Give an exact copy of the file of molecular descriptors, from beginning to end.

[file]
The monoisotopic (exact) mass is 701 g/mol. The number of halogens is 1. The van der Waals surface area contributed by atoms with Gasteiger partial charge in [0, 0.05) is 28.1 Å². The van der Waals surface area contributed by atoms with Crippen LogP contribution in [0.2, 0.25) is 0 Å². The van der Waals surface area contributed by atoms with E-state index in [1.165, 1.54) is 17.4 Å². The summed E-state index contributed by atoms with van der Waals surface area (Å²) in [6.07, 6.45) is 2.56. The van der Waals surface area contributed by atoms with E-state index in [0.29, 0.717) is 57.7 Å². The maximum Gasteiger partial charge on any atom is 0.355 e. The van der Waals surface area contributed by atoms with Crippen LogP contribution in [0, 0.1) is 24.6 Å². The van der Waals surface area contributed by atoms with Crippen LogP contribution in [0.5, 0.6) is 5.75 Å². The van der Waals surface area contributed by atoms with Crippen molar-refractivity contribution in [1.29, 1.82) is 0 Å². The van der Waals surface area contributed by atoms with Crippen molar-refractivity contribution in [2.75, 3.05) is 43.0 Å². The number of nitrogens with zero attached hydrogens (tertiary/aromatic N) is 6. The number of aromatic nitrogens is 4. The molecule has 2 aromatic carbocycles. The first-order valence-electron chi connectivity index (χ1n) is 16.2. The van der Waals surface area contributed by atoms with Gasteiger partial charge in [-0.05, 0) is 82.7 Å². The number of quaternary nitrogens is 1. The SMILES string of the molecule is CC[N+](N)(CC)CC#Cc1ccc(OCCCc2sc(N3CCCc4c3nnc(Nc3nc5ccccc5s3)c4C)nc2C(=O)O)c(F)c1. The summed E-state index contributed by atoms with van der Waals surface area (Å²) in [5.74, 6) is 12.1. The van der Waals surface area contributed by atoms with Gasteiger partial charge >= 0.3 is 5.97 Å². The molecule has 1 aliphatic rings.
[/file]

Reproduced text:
The monoisotopic (exact) mass is 701 g/mol. The number of halogens is 1. The van der Waals surface area contributed by atoms with Gasteiger partial charge in [0, 0.05) is 28.1 Å². The van der Waals surface area contributed by atoms with Crippen LogP contribution in [0.2, 0.25) is 0 Å². The van der Waals surface area contributed by atoms with E-state index in [1.165, 1.54) is 17.4 Å². The summed E-state index contributed by atoms with van der Waals surface area (Å²) in [6.07, 6.45) is 2.56. The van der Waals surface area contributed by atoms with E-state index in [0.29, 0.717) is 57.7 Å². The maximum Gasteiger partial charge on any atom is 0.355 e. The van der Waals surface area contributed by atoms with Crippen LogP contribution in [0, 0.1) is 24.6 Å². The van der Waals surface area contributed by atoms with Crippen LogP contribution in [0.5, 0.6) is 5.75 Å². The van der Waals surface area contributed by atoms with Crippen molar-refractivity contribution in [1.29, 1.82) is 0 Å². The van der Waals surface area contributed by atoms with Crippen molar-refractivity contribution in [2.75, 3.05) is 43.0 Å². The number of nitrogens with zero attached hydrogens (tertiary/aromatic N) is 6. The number of aromatic nitrogens is 4. The molecule has 2 aromatic carbocycles. The first-order valence-electron chi connectivity index (χ1n) is 16.2. The van der Waals surface area contributed by atoms with Gasteiger partial charge in [-0.05, 0) is 82.7 Å². The number of quaternary nitrogens is 1. The SMILES string of the molecule is CC[N+](N)(CC)CC#Cc1ccc(OCCCc2sc(N3CCCc4c3nnc(Nc3nc5ccccc5s3)c4C)nc2C(=O)O)c(F)c1. The summed E-state index contributed by atoms with van der Waals surface area (Å²) in [5.74, 6) is 12.1. The van der Waals surface area contributed by atoms with Gasteiger partial charge >= 0.3 is 5.97 Å². The molecule has 1 aliphatic rings.